I think when someone remarries so soon it's not because they didn't care about their partner...quite the opposite could be true, but out of fear and anxiety of being alone, they are desperate, they haven't given themselves the time they need to adjust and learn from their journey.  It can hit them after they remarry and then it can be even more complicated to deal with.

We need to be careful not to do something so as to avoid our grief.  It's important to allow ourselves the time and yes even the pain to feel our grief, that is part of the processing.

Also, there could be financial reasons too. I've heard of someone who remarried after 6-months after losing their spouse. Turns out that the person had two young daughters and my guess is that it could have been related to their livelihood.  Who knows?   Interestingly though, after this person lost her 2nd husband, word has it that she revealed that she loved her 1st husband the most.   Life can remain so complicated beyond the underlying grief!   

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On 1/2/2018 at 3:40 PM, GreenL said:

In 10 days it will be a year since I lost the love of my life. 

One. Whole. Year.

I thought by the time it reached one year I would start to feel normal-ish again. A year allows for all the firsts without your loved one - Valentines Day, your birthday, their birthday, anniversary, Christmas, New Years and so on. I thought that maybe if I could get through a year of firsts it would get easier, hurt a little less yet I'm still struggling to think of a future without him. I stil tear up at the mention of his name, or when I allow myself a moment to think of the happy memories we shared. I struggle to grasp that someone could be so present one day, and gone the next. No warning, no time to prepare, no nothing. Just gone.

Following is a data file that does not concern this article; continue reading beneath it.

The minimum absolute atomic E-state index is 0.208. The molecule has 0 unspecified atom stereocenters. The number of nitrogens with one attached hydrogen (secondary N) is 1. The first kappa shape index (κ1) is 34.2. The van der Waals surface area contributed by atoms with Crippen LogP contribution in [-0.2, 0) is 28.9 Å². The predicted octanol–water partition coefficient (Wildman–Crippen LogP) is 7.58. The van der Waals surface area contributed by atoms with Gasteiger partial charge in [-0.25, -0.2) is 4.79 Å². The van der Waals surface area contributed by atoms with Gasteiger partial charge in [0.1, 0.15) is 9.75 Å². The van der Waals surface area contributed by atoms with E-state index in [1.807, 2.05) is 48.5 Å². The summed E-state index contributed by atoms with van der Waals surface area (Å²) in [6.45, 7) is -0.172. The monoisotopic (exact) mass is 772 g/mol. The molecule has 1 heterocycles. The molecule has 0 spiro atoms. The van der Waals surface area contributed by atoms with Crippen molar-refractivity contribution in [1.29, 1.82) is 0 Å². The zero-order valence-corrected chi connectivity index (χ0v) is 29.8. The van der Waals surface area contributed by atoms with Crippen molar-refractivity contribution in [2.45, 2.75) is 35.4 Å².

The longest we ever spent apart was a couple of days and now its nearly been a year since I heard his voice, held his hand, kissed him. It hurts beyond belief.

I guess it's true when they say "you don't get over it, you just get through it".

I know what you're feeling - it was one year December 6 that my Charles left this earth and it still feels unreal; but somehow you manage to deal with it.  After my Charles passed away, I felt as if I could hardly breathe.  I became anxious, nervous and extremely depressed. I didn’t know how to stop my dive into the depths of despair, as I missed my husband and tried to make sense of the loss.  He was really gone and never coming back, period, end of story.  But I was still here, fading, more and more each day.  We do learn to "get through it" because that's the only option we have.